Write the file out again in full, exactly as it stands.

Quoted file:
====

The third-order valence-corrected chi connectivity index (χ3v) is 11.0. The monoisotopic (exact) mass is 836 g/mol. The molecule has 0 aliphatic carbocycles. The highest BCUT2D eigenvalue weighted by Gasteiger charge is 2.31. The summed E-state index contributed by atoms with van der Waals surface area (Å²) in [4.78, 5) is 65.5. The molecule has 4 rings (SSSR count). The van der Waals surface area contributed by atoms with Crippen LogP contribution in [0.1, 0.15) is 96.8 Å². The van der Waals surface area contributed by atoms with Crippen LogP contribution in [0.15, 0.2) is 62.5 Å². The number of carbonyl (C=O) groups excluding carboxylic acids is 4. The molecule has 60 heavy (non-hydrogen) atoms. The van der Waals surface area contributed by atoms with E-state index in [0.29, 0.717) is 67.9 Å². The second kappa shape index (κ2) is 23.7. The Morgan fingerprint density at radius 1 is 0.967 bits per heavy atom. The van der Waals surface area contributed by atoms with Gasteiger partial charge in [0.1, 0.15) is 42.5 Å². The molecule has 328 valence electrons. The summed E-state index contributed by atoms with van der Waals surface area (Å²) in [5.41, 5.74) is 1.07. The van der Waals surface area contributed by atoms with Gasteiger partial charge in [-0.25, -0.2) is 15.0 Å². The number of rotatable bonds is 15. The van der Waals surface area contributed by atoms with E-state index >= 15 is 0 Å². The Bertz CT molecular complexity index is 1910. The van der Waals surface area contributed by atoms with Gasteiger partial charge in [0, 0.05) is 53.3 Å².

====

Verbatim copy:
The third-order valence-corrected chi connectivity index (χ3v) is 11.0. The monoisotopic (exact) mass is 836 g/mol. The molecule has 0 aliphatic carbocycles. The highest BCUT2D eigenvalue weighted by Gasteiger charge is 2.31. The summed E-state index contributed by atoms with van der Waals surface area (Å²) in [4.78, 5) is 65.5. The molecule has 4 rings (SSSR count). The van der Waals surface area contributed by atoms with Crippen LogP contribution in [0.1, 0.15) is 96.8 Å². The van der Waals surface area contributed by atoms with Crippen LogP contribution in [0.15, 0.2) is 62.5 Å². The number of carbonyl (C=O) groups excluding carboxylic acids is 4. The molecule has 60 heavy (non-hydrogen) atoms. The van der Waals surface area contributed by atoms with E-state index in [0.29, 0.717) is 67.9 Å². The second kappa shape index (κ2) is 23.7. The Morgan fingerprint density at radius 1 is 0.967 bits per heavy atom. The van der Waals surface area contributed by atoms with Gasteiger partial charge in [0.1, 0.15) is 42.5 Å². The molecule has 328 valence electrons. The summed E-state index contributed by atoms with van der Waals surface area (Å²) in [5.41, 5.74) is 1.07. The van der Waals surface area contributed by atoms with Gasteiger partial charge in [-0.25, -0.2) is 15.0 Å². The number of rotatable bonds is 15. The van der Waals surface area contributed by atoms with E-state index >= 15 is 0 Å². The Bertz CT molecular complexity index is 1910. The van der Waals surface area contributed by atoms with Gasteiger partial charge in [0, 0.05) is 53.3 Å².